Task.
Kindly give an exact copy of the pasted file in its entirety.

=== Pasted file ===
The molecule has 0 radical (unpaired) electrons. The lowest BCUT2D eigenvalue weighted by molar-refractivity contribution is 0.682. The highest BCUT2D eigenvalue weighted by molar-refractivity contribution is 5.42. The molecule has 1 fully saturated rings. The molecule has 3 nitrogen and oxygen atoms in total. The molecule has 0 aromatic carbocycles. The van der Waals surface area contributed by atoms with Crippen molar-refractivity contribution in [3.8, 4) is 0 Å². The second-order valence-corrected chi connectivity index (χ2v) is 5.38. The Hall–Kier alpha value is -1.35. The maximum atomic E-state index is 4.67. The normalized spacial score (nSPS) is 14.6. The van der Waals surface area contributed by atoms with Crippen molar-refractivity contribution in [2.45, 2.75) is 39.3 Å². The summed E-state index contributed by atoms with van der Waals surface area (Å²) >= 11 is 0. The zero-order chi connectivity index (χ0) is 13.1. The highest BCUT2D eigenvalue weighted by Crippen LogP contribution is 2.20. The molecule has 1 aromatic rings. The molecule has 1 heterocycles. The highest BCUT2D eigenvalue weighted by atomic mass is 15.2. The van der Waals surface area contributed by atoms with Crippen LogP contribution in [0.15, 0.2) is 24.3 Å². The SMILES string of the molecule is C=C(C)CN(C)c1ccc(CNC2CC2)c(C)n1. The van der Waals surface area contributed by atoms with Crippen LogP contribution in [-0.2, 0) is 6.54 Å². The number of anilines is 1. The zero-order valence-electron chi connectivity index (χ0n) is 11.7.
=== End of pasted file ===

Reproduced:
The molecule has 0 radical (unpaired) electrons. The lowest BCUT2D eigenvalue weighted by molar-refractivity contribution is 0.682. The highest BCUT2D eigenvalue weighted by molar-refractivity contribution is 5.42. The molecule has 1 fully saturated rings. The molecule has 3 nitrogen and oxygen atoms in total. The molecule has 0 aromatic carbocycles. The van der Waals surface area contributed by atoms with Crippen molar-refractivity contribution in [3.8, 4) is 0 Å². The second-order valence-corrected chi connectivity index (χ2v) is 5.38. The Hall–Kier alpha value is -1.35. The maximum atomic E-state index is 4.67. The normalized spacial score (nSPS) is 14.6. The van der Waals surface area contributed by atoms with Crippen molar-refractivity contribution in [2.45, 2.75) is 39.3 Å². The summed E-state index contributed by atoms with van der Waals surface area (Å²) >= 11 is 0. The zero-order chi connectivity index (χ0) is 13.1. The highest BCUT2D eigenvalue weighted by Crippen LogP contribution is 2.20. The molecule has 1 aromatic rings. The molecule has 1 heterocycles. The highest BCUT2D eigenvalue weighted by atomic mass is 15.2. The van der Waals surface area contributed by atoms with Crippen LogP contribution in [0.15, 0.2) is 24.3 Å². The SMILES string of the molecule is C=C(C)CN(C)c1ccc(CNC2CC2)c(C)n1. The van der Waals surface area contributed by atoms with Crippen LogP contribution in [-0.2, 0) is 6.54 Å². The number of anilines is 1. The zero-order valence-electron chi connectivity index (χ0n) is 11.7.